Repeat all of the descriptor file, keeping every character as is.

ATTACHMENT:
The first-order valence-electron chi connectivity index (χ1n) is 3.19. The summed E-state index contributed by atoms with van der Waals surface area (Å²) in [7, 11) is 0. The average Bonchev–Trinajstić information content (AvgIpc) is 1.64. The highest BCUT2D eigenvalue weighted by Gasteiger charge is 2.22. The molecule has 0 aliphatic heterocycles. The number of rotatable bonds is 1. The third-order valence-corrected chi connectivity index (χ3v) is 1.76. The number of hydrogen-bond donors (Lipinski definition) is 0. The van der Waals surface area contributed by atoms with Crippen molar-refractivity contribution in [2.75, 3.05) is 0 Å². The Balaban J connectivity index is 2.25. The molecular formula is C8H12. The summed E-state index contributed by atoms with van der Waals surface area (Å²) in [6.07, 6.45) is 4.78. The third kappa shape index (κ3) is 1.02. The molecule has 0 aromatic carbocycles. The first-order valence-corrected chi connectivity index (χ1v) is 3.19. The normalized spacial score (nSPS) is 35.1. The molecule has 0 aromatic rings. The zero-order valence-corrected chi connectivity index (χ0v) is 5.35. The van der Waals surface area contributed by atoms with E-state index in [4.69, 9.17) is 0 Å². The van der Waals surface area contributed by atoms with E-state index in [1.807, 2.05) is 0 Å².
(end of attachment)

The first-order valence-electron chi connectivity index (χ1n) is 3.19. The summed E-state index contributed by atoms with van der Waals surface area (Å²) in [7, 11) is 0. The average Bonchev–Trinajstić information content (AvgIpc) is 1.64. The highest BCUT2D eigenvalue weighted by Gasteiger charge is 2.22. The molecule has 0 aliphatic heterocycles. The number of rotatable bonds is 1. The third-order valence-corrected chi connectivity index (χ3v) is 1.76. The number of hydrogen-bond donors (Lipinski definition) is 0. The van der Waals surface area contributed by atoms with Crippen molar-refractivity contribution in [2.75, 3.05) is 0 Å². The Balaban J connectivity index is 2.25. The molecular formula is C8H12. The summed E-state index contributed by atoms with van der Waals surface area (Å²) in [6.07, 6.45) is 4.78. The third kappa shape index (κ3) is 1.02. The molecule has 0 aromatic carbocycles. The first-order valence-corrected chi connectivity index (χ1v) is 3.19. The normalized spacial score (nSPS) is 35.1. The molecule has 0 aromatic rings. The zero-order valence-corrected chi connectivity index (χ0v) is 5.35. The van der Waals surface area contributed by atoms with E-state index in [4.69, 9.17) is 0 Å². The van der Waals surface area contributed by atoms with E-state index in [1.807, 2.05) is 0 Å².